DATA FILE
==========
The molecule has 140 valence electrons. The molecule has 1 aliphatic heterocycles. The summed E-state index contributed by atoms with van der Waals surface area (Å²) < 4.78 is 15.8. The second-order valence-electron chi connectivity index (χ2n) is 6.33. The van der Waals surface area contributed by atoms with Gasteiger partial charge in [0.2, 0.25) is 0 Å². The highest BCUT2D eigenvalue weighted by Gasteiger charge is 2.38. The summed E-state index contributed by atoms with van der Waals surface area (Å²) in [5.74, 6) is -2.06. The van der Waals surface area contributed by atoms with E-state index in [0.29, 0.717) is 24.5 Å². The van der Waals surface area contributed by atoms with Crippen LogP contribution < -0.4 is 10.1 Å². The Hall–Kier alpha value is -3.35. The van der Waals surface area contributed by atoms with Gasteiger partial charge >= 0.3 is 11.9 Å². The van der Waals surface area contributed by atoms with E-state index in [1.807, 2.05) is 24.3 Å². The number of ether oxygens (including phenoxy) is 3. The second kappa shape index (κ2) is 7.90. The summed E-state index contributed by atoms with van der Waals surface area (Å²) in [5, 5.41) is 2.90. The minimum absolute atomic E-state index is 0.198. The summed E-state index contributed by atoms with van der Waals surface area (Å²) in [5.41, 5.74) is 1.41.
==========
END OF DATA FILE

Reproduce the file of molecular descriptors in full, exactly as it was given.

The molecule has 140 valence electrons. The molecule has 1 aliphatic heterocycles. The summed E-state index contributed by atoms with van der Waals surface area (Å²) < 4.78 is 15.8. The second-order valence-electron chi connectivity index (χ2n) is 6.33. The van der Waals surface area contributed by atoms with Gasteiger partial charge in [0.2, 0.25) is 0 Å². The highest BCUT2D eigenvalue weighted by Gasteiger charge is 2.38. The summed E-state index contributed by atoms with van der Waals surface area (Å²) in [5.74, 6) is -2.06. The van der Waals surface area contributed by atoms with E-state index in [0.29, 0.717) is 24.5 Å². The van der Waals surface area contributed by atoms with Crippen LogP contribution < -0.4 is 10.1 Å². The Hall–Kier alpha value is -3.35. The van der Waals surface area contributed by atoms with Gasteiger partial charge >= 0.3 is 11.9 Å². The van der Waals surface area contributed by atoms with E-state index in [1.807, 2.05) is 24.3 Å². The number of ether oxygens (including phenoxy) is 3. The second kappa shape index (κ2) is 7.90. The summed E-state index contributed by atoms with van der Waals surface area (Å²) in [5, 5.41) is 2.90. The minimum absolute atomic E-state index is 0.198. The summed E-state index contributed by atoms with van der Waals surface area (Å²) in [5.41, 5.74) is 1.41.